Hello! It’s sprint here and I’ve got lots of new things happening in my garden. I’d love to show you around…!
Chodesh Tov! It’s the Rosh Chodesh of Av and I’m pumped to get into this month and delve deep!
My goals for Av are to really be IN the 9 days and feel all the feelings and connect with Am Israel in this way. Also to explore my personal chasm between my body & neshama.
My other goal is to prioritise showing my husband a bit of extra love this month with some small acts of kindness and appreciation. 🙂
Looking for Rosh Chodesh info? Check out these resources below:
At The Well’s moon manuals: https://www.atthewellproject.com/moon-manuals-all
Shimona Tzukernik on Chabad.org: https://www.chabad.org/multimedia/media_cdo/aid/2091685/jewish/What-Is-Rosh-Chodesh.htm
Emails from Mindy Ribner: http://kabbalahoftheheart.com/index.htm (email her to get on the list)
So, I am officially 14 weeks pregnant.
Basically all of my pregnancy symptoms have gone now, and while I thought I had a very easy first trimester (and really, it was very easy), I’m realising as I start to feel better just how generally “meh” I felt the last few months. I do seem to get tired easier than before, and I can feel when I bend certain ways, or lift something heavy that there are twinges in my muscles – the relaxin hormone doing it’s job already. I’m also breathing quite heavily all the time. Partly pregnancy and partly my asthma which has flared up the last two weeks. Unfortunately I don’t think the heavily breathing is going away any time soon, and we’re going into Winter, so most likely the asthma will flare up a few more times before the season is over!
I am not a fan of these next few weeks, when everything feels normal, and you don’t feel pregnant at all, and there are no little baby movement and kicks to reassure you. It’s a tumultuous time. I’m finding it particularly difficult after the missed miscarriage I had last pregnancy. Realising that the baby could pass and there be no symptoms with me, and my body just continue with the pregnancy makes it even more nerve wrecking.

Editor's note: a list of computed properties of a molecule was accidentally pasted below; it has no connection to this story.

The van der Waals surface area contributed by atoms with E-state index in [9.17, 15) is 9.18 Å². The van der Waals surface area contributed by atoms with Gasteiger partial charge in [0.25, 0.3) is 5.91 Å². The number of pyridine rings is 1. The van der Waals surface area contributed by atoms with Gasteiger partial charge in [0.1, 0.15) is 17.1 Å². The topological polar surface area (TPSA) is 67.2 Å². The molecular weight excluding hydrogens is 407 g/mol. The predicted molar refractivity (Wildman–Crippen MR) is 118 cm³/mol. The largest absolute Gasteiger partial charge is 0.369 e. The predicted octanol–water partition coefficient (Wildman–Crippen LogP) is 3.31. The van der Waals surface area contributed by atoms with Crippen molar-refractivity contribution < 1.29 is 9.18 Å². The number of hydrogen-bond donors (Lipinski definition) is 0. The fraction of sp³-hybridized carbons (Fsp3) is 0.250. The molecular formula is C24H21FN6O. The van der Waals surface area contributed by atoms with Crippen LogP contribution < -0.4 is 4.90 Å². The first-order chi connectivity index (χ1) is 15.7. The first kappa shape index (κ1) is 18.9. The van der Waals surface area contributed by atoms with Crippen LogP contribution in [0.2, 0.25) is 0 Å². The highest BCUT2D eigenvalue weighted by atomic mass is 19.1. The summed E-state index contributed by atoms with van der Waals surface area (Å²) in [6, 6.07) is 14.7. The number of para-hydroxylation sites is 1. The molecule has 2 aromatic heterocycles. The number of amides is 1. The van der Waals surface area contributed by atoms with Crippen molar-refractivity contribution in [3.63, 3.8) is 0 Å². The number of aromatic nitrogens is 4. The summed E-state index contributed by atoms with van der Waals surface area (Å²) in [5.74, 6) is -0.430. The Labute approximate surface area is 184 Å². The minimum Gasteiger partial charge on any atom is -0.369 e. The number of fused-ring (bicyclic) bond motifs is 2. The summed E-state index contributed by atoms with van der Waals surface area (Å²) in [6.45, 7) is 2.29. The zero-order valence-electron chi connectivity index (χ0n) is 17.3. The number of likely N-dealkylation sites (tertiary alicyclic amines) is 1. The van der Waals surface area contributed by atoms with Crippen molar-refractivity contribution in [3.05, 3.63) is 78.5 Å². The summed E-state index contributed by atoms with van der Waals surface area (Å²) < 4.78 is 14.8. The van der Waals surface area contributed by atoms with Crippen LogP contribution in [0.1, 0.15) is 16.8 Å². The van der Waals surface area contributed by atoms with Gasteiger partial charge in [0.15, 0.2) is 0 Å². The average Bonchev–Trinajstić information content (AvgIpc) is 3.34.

I suppose it’s made worse by the pregnancy induced anxiety I’m experiencing. It’s not extreme, but similar to what my regular anxiety is like when it has flared up. Things like having to get out of bed in the middle of the night after something’s woken me up and going in to check the children are breathing, or worrying any time Luke drives anywhere. Even worrying about the kids when they’re at school. These are all very unfounded fears, and things I that don’t usually bother me, so it’s tiring to have them again. In writing this down I’m realising that this heightened anxiety is probably what’s lead to my higher stress levels (that and a badly behaved 3 year old!). I’m trying to actively “nourish” my mind (my word for the year!) with meditation and calming things like cups of chai.
I still have a bit of disbelief about the pregnancy still. I mean, telling people has helped, as has seeing the ultrasound (seriously FELL IN LOVE with the baby at that ultrasound!), but still, I felt so out of baby-land that this feels like a crazy dream!
Last week (13+2) I met with Mary – my midwife. I am so excited she is available to be with me again for this baby. She was with me with Ahava, and was one of the midwives I had during my anti-natal appointments with Eli. I love her philosophy and approach to midwifery, pregnancy and birth, and she is a dear friend. Very accepting and kind, and strong as well!